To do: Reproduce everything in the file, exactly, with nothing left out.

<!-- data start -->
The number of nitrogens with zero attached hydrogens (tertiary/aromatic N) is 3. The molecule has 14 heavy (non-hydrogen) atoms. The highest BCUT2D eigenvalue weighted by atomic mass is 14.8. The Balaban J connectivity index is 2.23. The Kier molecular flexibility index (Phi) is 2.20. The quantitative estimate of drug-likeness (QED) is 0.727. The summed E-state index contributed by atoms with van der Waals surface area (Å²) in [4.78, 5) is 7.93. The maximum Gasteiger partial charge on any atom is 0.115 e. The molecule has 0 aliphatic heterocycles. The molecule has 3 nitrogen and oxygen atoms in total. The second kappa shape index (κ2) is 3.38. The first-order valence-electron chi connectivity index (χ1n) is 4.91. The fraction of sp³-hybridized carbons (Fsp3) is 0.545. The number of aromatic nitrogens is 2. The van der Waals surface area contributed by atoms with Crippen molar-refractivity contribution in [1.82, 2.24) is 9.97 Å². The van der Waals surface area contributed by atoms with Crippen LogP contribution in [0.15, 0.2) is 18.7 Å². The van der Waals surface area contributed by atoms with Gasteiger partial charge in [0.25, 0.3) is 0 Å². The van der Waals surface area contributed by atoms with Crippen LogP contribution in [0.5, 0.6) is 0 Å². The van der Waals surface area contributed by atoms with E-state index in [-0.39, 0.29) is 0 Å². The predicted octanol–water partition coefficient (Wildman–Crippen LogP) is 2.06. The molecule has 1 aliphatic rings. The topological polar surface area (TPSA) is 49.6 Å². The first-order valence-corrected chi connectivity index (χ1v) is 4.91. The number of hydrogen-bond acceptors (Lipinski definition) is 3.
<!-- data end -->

The number of nitrogens with zero attached hydrogens (tertiary/aromatic N) is 3. The molecule has 14 heavy (non-hydrogen) atoms. The highest BCUT2D eigenvalue weighted by atomic mass is 14.8. The Balaban J connectivity index is 2.23. The Kier molecular flexibility index (Phi) is 2.20. The quantitative estimate of drug-likeness (QED) is 0.727. The summed E-state index contributed by atoms with van der Waals surface area (Å²) in [4.78, 5) is 7.93. The maximum Gasteiger partial charge on any atom is 0.115 e. The molecule has 0 aliphatic heterocycles. The molecule has 3 nitrogen and oxygen atoms in total. The second kappa shape index (κ2) is 3.38. The first-order valence-electron chi connectivity index (χ1n) is 4.91. The fraction of sp³-hybridized carbons (Fsp3) is 0.545. The number of aromatic nitrogens is 2. The van der Waals surface area contributed by atoms with Crippen molar-refractivity contribution in [1.82, 2.24) is 9.97 Å². The van der Waals surface area contributed by atoms with Crippen LogP contribution in [0.15, 0.2) is 18.7 Å². The van der Waals surface area contributed by atoms with Gasteiger partial charge in [0.25, 0.3) is 0 Å². The van der Waals surface area contributed by atoms with Crippen LogP contribution in [0.5, 0.6) is 0 Å². The van der Waals surface area contributed by atoms with E-state index in [-0.39, 0.29) is 0 Å². The predicted octanol–water partition coefficient (Wildman–Crippen LogP) is 2.06. The molecule has 1 aliphatic rings. The topological polar surface area (TPSA) is 49.6 Å². The first-order valence-corrected chi connectivity index (χ1v) is 4.91. The number of hydrogen-bond acceptors (Lipinski definition) is 3.